Generous EDP readers thanked for helping Unicef’s Hurricane Irma appeal

On 13 September, children and adults gather around Unicef deputy representative for the Eastern and

On 13 September, children and adults gather around Unicef deputy representative for the Eastern and Caribbean Area Muriel Mafico (in blue top), who is unpacking Unicef educational and recreational supplies for a distribution, at the Antigua Recreation Ground. Picture: Unicef/Moreno Gonza - Credit: © UNICEF/UN0121372/Moreno Gonza

Readers of the Eastern Daily Press have been thanked for their generosity in giving to an appeal set up in response to this month's devastating Hurricane Irma.

In Ouanaminthe, Haiti, a girl shelter inside. Several temporary shelters are open to communities mos

In Ouanaminthe, Haiti, a girl shelter inside. Several temporary shelters are open to communities most at risk in the north of Haiti to protect them from the impact of Hurricane Irma. Logistics teams in the area offer safety instructions and news about the hurricane. Picture: Unicef/Bradley - Credit: © UNICEF/UN0119992/Bradley

The most power hurricane ever formed in the Atlantic left more than 100 people dead and thousands of homes and even entire communities destroyed.

But thanks to the donations of EDP readers and others from around the world, relief work by organisations such as Unicef UK are already well underway.

The British-based children's charity is putting those desperately-needed pounds to use on island such as Dominica, Anguilla, Antigua and Barbuda, supplying families with food, water and shelter.

And this year's hurricane season is not over yet.

In Ouanaminthe, Haiti, the area of Gaia is most affected by the hurricane Irma. Thousands of familie

In Ouanaminthe, Haiti, the area of Gaia is most affected by the hurricane Irma. Thousands of families, including many who are farmers, have had their homes and fields covered with mud. Unicef team members went to the area to assess the damage where locals were busy with the clean-up. Picture: Unicef/Bradley - Credit: © UNICEF/UN0120000/Bradley


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Hurricane Maria is now advancing on the same Caribbean islands that took the brunt of Irma's wrath.

Mike Penrose, Unicef UK executive director, said: 'The devastating impact of Hurricane Irma has left millions of children in danger across the Caribbean and now Maria, the third hurricane in two weeks, has torn through Dominica, leaving houses and structures flattened and thousands more children and families at risk.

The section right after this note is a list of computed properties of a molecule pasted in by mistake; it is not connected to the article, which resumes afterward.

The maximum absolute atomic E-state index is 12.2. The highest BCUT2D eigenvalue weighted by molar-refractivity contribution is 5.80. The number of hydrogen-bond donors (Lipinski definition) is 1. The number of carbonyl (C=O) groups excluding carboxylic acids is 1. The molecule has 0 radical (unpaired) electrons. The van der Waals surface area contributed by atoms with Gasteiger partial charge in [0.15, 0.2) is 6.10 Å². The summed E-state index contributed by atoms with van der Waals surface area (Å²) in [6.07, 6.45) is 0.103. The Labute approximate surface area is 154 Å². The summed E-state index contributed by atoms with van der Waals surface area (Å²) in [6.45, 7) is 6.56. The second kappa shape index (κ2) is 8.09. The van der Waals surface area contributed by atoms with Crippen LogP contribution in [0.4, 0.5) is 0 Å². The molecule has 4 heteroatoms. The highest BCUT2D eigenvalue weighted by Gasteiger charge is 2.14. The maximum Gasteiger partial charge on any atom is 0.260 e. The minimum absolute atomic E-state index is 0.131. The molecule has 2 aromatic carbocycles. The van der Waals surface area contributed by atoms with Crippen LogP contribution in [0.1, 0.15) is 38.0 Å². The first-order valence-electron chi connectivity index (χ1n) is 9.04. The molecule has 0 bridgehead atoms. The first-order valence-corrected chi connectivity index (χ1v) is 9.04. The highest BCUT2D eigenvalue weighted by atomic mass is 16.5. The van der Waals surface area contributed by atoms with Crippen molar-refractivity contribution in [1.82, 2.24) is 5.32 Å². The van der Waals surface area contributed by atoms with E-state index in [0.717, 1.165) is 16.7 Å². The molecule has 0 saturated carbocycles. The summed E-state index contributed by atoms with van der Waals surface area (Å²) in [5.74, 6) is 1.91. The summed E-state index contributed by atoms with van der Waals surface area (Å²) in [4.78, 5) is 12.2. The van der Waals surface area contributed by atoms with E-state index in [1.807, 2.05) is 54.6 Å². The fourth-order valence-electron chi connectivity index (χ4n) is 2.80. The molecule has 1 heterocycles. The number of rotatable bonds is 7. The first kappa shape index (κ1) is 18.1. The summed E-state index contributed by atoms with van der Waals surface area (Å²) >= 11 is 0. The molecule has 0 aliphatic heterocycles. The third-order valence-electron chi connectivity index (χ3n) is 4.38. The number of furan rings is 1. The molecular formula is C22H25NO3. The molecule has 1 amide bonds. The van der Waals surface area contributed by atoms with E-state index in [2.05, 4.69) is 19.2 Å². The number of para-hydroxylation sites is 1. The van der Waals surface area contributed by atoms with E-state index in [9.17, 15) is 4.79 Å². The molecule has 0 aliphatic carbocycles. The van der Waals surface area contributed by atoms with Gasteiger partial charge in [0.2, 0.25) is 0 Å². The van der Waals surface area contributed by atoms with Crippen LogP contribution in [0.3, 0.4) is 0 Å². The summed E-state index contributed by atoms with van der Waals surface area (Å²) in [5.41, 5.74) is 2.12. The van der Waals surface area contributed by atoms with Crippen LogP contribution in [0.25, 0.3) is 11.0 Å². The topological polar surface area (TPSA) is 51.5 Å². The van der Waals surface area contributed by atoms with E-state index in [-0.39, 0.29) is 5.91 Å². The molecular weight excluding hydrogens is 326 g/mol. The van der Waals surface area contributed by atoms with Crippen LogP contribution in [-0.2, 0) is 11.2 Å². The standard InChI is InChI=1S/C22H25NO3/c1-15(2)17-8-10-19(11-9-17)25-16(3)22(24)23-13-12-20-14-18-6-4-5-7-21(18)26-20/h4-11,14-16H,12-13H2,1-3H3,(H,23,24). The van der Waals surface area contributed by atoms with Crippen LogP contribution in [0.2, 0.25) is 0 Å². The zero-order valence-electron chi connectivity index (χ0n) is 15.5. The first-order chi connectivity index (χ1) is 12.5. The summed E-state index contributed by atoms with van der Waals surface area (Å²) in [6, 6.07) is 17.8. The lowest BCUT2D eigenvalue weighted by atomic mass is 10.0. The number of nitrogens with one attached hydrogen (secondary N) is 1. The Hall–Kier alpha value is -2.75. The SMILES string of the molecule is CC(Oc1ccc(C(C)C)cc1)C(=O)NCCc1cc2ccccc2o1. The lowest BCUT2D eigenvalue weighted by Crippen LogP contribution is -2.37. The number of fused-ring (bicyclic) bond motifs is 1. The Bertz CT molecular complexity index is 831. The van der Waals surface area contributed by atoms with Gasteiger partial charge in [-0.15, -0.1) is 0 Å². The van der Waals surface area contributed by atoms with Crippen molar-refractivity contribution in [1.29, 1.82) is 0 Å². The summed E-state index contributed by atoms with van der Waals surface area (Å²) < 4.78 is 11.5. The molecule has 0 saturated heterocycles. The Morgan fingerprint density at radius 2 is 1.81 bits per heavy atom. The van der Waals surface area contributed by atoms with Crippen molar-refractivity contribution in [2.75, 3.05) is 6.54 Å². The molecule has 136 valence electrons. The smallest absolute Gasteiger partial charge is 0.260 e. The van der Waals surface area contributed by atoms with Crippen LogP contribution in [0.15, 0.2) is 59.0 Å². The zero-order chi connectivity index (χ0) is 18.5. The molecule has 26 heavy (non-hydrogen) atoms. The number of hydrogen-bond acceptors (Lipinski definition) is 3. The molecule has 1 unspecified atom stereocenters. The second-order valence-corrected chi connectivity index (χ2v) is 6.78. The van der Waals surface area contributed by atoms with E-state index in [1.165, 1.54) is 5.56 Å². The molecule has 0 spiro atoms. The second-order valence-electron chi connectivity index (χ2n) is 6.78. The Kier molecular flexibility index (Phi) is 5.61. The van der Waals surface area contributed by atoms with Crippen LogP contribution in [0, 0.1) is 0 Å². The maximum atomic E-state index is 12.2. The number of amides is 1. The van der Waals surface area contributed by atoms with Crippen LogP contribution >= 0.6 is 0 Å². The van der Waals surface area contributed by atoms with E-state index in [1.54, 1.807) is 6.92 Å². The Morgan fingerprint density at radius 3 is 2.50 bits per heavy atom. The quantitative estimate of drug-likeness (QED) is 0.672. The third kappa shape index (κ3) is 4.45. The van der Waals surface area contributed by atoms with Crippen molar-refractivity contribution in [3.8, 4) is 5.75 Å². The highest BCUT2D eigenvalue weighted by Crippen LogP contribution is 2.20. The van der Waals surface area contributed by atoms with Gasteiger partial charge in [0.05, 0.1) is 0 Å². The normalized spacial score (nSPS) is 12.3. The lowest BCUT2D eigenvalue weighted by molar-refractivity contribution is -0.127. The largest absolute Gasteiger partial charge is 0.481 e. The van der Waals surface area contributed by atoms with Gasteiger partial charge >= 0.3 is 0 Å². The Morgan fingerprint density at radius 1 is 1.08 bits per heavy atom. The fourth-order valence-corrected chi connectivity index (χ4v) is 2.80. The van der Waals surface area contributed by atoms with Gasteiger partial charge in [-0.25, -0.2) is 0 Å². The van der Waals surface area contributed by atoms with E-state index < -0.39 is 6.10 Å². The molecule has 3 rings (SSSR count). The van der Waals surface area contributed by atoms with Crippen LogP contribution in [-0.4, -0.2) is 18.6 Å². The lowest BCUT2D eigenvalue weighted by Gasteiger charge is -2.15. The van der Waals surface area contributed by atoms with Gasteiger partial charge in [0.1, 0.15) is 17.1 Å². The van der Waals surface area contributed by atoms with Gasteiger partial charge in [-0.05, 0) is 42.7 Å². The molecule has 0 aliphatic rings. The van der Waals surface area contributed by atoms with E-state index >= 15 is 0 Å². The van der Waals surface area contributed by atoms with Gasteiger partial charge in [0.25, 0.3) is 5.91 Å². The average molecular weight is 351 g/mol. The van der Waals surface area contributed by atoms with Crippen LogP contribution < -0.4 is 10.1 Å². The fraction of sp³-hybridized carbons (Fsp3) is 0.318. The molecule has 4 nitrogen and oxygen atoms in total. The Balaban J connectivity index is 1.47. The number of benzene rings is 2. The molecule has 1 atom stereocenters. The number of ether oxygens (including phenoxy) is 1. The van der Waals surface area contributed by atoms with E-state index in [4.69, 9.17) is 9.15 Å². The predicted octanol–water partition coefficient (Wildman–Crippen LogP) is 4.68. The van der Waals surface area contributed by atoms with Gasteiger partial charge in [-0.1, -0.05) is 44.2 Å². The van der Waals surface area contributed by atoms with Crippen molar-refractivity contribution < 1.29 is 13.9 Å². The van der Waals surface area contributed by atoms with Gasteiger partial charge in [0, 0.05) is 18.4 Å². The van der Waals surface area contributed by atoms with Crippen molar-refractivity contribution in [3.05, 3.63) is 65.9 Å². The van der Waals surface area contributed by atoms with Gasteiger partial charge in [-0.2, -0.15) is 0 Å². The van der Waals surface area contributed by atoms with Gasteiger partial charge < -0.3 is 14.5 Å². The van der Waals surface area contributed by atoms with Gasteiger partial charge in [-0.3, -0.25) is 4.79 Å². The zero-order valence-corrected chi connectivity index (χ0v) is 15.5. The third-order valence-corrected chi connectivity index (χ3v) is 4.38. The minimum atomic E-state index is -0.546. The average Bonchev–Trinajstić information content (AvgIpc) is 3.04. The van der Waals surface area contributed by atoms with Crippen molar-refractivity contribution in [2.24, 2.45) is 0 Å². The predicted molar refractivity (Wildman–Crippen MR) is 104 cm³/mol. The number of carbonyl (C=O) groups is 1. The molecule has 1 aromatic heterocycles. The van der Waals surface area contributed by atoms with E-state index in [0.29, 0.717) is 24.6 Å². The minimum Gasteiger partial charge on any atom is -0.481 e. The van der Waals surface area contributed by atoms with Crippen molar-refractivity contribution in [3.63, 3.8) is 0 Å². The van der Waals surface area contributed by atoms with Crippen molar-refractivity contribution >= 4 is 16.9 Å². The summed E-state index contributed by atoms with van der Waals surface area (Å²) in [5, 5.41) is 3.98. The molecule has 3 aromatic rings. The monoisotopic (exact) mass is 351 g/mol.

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'The money we raise here in the UK will provide life-saving aid to meet the immediate needs of children and families and help them recover.

'I would like to thank the Eastern Daily Press and its readers for the commitment and generosity they have shown to Unicef during emergencies – your ongoing support will have a real impact on the lives of children.'

In Ouanaminthe, Haiti, the area of Gaia is most affected by the hurricane Irma. Thousands of familie

In Ouanaminthe, Haiti, the area of Gaia is most affected by the hurricane Irma. Thousands of families, including many who are farmers, have had their homes and fields covered with mud. Unicef team members went to the area to assess the damage where locals were busy with the clean-up. Picture: Unicef/Bradley - Credit: © UNICEF/UN0120004/Bradley

And the scars that such a natural disaster leaves are not only physical.

Unicef is also providing psychological support to children affected by the tragedy on island including Barbuda.

Khin-Sandi Lwin, Unicef's representative for the eastern Caribbean, said: 'These children witnessed a horrific hurricane that tore their homes away, destroyed their schools and left the island they called home totally in tatters.

'They will need lots of help to deal with the trauma associated with those experiences.

In Ouanaminthe, Haiti, people take shelter. Several temporary shelters are open to communities most

In Ouanaminthe, Haiti, people take shelter. Several temporary shelters are open to communities most at risk in the north of Haiti to protect them from the impact of Hurricane Irma. Logistics teams in the area offer safety instructions and news about the hurricane. Picture: Unicef/Bradley - Credit: © UNICEF/UN0119989/Bradley

'This programme is aimed at starting that process.'

n To find out more about the work Unicef UK is doing, or to donate to the appeal, visit unicef.uk/edp

Haiti outside the town of Ouanaminthe, where several small villages suffered significant damages cau

Haiti outside the town of Ouanaminthe, where several small villages suffered significant damages caused by Hurricane Irma, houses are flooded and many people have lost their belongings. Picture: Unicef/Bradley - Credit: © UNICEF/UN0120005/Bradley

Tiquania Lewis, 2, left, and her sister, Tiquanisha, 5, plays on a swing tied to a tree, near fallen

Tiquania Lewis, 2, left, and her sister, Tiquanisha, 5, plays on a swing tied to a tree, near fallen trees and debris outside their home, on the island of Anguilla,� which was hard hit during Hurricane Irma. Picture: Unicef - Credit: © UNICEF/UN0120821/English

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